Like jazz, classical music is a sector that is often described as being under-served by the big, global streaming services, thanks to challenges including its extra layers of metadata, not to mention the length of its tracks – a half-hour performance doesn’t monetise well in a per-stream environment built for single songs.
Anyway, British industry body the BPI had some positive news for the classical sector this weekend: in the UK, combined sales and streams of classical music grew by 10.2% in 2018, compared to the 5.7% rise in overall music consumption in the UK that year. That included a trend-bucking 6.9% rise in sales of physical CDs for classical music, as well as a 42% increase in the volume of classical streams.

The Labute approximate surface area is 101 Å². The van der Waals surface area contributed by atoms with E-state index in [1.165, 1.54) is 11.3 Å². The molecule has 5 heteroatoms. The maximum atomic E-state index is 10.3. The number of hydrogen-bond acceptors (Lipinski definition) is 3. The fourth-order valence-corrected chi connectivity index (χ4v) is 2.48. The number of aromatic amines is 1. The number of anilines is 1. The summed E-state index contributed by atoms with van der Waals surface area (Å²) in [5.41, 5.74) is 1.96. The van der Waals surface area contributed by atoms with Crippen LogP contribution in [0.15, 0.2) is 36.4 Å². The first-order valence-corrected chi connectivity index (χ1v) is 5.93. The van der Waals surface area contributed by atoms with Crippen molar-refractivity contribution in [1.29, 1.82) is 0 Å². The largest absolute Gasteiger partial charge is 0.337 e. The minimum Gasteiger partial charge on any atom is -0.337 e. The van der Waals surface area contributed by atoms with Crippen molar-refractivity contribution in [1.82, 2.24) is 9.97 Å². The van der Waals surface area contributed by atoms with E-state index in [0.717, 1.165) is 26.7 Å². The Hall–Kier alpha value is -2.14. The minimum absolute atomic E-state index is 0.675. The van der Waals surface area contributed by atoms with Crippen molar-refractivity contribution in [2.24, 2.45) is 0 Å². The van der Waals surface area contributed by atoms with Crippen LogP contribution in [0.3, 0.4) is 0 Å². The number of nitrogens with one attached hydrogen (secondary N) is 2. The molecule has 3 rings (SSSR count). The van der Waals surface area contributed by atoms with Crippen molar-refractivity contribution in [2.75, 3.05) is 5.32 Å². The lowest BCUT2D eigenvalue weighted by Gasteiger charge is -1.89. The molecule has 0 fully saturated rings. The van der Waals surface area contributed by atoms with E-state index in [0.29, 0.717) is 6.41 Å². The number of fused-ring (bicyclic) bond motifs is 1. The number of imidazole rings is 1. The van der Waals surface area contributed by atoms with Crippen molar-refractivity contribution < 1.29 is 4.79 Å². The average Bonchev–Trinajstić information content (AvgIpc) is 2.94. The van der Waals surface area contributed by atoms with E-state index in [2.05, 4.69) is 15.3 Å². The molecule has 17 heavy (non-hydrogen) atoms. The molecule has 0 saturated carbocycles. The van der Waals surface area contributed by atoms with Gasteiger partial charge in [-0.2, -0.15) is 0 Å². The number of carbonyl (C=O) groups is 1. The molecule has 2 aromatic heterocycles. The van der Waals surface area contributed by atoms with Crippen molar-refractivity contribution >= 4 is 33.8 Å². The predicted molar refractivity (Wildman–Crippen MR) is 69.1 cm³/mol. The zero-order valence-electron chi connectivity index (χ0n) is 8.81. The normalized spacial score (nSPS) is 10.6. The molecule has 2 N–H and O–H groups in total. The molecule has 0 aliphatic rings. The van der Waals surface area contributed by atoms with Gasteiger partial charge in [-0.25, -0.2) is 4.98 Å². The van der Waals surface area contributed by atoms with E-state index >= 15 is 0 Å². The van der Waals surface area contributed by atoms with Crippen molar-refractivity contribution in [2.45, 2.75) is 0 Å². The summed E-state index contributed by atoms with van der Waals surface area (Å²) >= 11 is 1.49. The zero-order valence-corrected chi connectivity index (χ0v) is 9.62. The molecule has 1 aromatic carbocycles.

This is still a CD-dominated market – the format accounted for nearly 60% of classical consumption last year in the UK. The BPI suggested that more work is needed for those specific challenges, though. “If continuing structural challenges, such as around ‘search’ on streaming platforms, can be more fully addressed, for example by making it easier for users to find pieces of music online by ‘composer’, ‘conductor’, ‘orchestra’, and ‘label’ (an important consideration to knowledgeable classical buyers), then it is likely that more classical consumers may be drawn to subscription streaming services,” it suggested.